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R v Howe and Bannister established that duress is not a defence to murder. Whilst this rule has been upheld to the present day, it is clear that the prohibition of duress as a defence to murder is a clear lack of justice.
Link to judgment:  UKHL 4
Howe (19) and Bannister (20) had met through the two other co-defendants Murray and Bailey. Over the course of two days the four men horrifically killed two teenagers in a remote area. They were all charged with murder.
Murray and Bailey were convicted and sentenced for murder at the Crown Court. Howe and Bannister on the other hand, appealed their conviction. The appeal was on the basis that the two were forced to commit the acts in fear that Murray, a man 15 years their senior, would inflict the same treatment upon them.
Question for the court
There were three questions put to the House of Lords to decide upon in the appeal. However, the question of most importance here was:
Is duress available as a defence to murder?
This question was recognised as requiring a reconsideration of the decisions in Lynch  AC 653 and Abbott v The Queen  AC 755 which focused on duress as a defence to murder as well.
Court of Appeal
The decision on the Court of Appeal was in the negative. Duress should not be a defence to murder.
House of Lords Decision in R v Howe & Bannister
The resounding decision was that duress shall not be a defence to murder. The reasoning behind this is clearly policy based.
The Lords decided that the previous cases could not be relied upon as authority. The case of Lynch, which permitted duress as a defence to murder, was held to be an ‘anomaly’ in the previous centuries of common law prohibiting the defence. Abbott, which supported the decision of the Lords, could not be relied upon because it was only a Privy Council case and therefore can only be persuasive rather than binding.
Lord Hailsham put forward that the purpose of the criminal law is to protect innocents and set the standard expected to be followed by ordinary people. He said:
In the present case, the overriding objects of the criminal law must be to protect innocent lives and to set a standard of conduct which ordinary men and women are expected to observe if they are to avoid criminal responsibility.
He goes on to denounce the argument of the ‘concessions of human frailty’ which, by consequence, argues that people cannot be expected to be heroes by laying down their life for another. Also, they cannot be expected to deny themselves self-preservation. These arguments were put forward in Dudley and Stephens (1884) 14 QBD 273 and the South African case S v Goliath 1972 (3) S.A.I. Instead he upholds:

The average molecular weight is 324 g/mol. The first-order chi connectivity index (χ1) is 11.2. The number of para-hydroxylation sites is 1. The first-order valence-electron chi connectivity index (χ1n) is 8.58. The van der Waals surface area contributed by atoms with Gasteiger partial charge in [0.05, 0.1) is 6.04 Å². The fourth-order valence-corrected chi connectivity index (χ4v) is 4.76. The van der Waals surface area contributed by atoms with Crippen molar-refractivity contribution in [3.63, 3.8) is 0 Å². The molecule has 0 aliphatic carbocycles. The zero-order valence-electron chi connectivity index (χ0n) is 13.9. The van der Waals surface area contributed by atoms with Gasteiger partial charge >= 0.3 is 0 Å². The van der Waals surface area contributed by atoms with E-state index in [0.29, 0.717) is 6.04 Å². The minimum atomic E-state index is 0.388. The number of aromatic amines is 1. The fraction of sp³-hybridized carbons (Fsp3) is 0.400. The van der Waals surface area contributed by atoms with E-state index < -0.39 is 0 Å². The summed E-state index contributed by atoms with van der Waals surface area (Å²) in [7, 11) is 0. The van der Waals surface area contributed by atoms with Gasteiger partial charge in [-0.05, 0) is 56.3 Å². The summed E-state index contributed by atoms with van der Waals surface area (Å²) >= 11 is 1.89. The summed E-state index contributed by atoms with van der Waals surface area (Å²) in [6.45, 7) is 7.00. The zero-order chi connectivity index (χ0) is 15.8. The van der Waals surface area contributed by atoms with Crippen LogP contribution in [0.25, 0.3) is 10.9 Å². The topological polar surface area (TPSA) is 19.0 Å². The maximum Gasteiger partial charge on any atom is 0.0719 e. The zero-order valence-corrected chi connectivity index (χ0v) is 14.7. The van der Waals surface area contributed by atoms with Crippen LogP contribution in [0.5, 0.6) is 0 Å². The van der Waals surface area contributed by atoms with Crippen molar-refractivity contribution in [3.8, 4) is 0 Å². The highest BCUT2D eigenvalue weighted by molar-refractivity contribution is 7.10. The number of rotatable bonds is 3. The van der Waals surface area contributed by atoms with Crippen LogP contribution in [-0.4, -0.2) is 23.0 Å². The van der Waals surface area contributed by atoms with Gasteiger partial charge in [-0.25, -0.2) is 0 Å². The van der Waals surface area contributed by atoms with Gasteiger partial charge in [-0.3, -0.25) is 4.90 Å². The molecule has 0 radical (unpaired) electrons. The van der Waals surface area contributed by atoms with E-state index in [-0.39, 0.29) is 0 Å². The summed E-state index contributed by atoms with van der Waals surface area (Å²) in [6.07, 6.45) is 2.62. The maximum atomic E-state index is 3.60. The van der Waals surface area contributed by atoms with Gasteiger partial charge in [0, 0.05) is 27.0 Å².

I have known in my own lifetime too many acts of heroism by ordinary human beings… to regard a law as ‘just or humane’ which withdraws the protection of the criminal law from the innocent victim and casts the cloak of its protection upon to coward…in the name of a ‘concession to human frailty
Lord Griffiths took the same approach:
The reasoning that underlies that decision [in Dudley and Stephens] is the same which denies duress as a defence to murder. It is based upon the special sanctity that the law attaches to human life and which denies to a man the right to take an innocent life even at the price of his own or another’s life
It was also stated in obiter dicta that duress should not be available to attempted murder because a higher level of mens rea (intent to kill) is required.
There are two overarching issues that create the strong sense of injustice with the precedent set in R v Howe and Bannister.
Firstly, the ‘policy’ behind this decision is too harsh and imposes unrealistic expectations upon the defendant. The ‘concessions of human frailty’ argument highlights that people are not perfect and this should be recognised by offering a defence. This argument has already been recognised in other areas of criminal law, for example, the partial defence of Loss of Self-Control. The defence is viewed as a concession to human frailty because the person temporarily loses their self-control. If it can be extended to other areas of criminal law why can it not be extended to murder?